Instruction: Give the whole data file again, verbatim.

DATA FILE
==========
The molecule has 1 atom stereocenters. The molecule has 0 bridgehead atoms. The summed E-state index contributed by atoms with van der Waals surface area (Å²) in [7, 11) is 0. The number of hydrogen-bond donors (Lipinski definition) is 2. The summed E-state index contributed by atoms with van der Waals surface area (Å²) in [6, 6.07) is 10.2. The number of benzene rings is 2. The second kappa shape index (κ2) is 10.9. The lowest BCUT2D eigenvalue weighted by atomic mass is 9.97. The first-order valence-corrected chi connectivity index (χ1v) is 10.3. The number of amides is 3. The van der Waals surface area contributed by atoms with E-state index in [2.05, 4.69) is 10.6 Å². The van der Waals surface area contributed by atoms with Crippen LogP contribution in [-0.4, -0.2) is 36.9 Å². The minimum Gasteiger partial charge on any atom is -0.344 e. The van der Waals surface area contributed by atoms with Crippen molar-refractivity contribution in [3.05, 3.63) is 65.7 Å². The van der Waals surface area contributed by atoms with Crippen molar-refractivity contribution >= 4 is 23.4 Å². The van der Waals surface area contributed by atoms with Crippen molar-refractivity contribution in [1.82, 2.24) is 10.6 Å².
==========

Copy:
The molecule has 1 atom stereocenters. The molecule has 0 bridgehead atoms. The summed E-state index contributed by atoms with van der Waals surface area (Å²) in [7, 11) is 0. The number of hydrogen-bond donors (Lipinski definition) is 2. The summed E-state index contributed by atoms with van der Waals surface area (Å²) in [6, 6.07) is 10.2. The number of benzene rings is 2. The second kappa shape index (κ2) is 10.9. The lowest BCUT2D eigenvalue weighted by atomic mass is 9.97. The first-order valence-corrected chi connectivity index (χ1v) is 10.3. The number of amides is 3. The van der Waals surface area contributed by atoms with E-state index in [2.05, 4.69) is 10.6 Å². The van der Waals surface area contributed by atoms with Crippen LogP contribution in [-0.4, -0.2) is 36.9 Å². The minimum Gasteiger partial charge on any atom is -0.344 e. The van der Waals surface area contributed by atoms with Crippen molar-refractivity contribution in [3.05, 3.63) is 65.7 Å². The van der Waals surface area contributed by atoms with Crippen molar-refractivity contribution >= 4 is 23.4 Å². The van der Waals surface area contributed by atoms with Crippen molar-refractivity contribution in [1.82, 2.24) is 10.6 Å².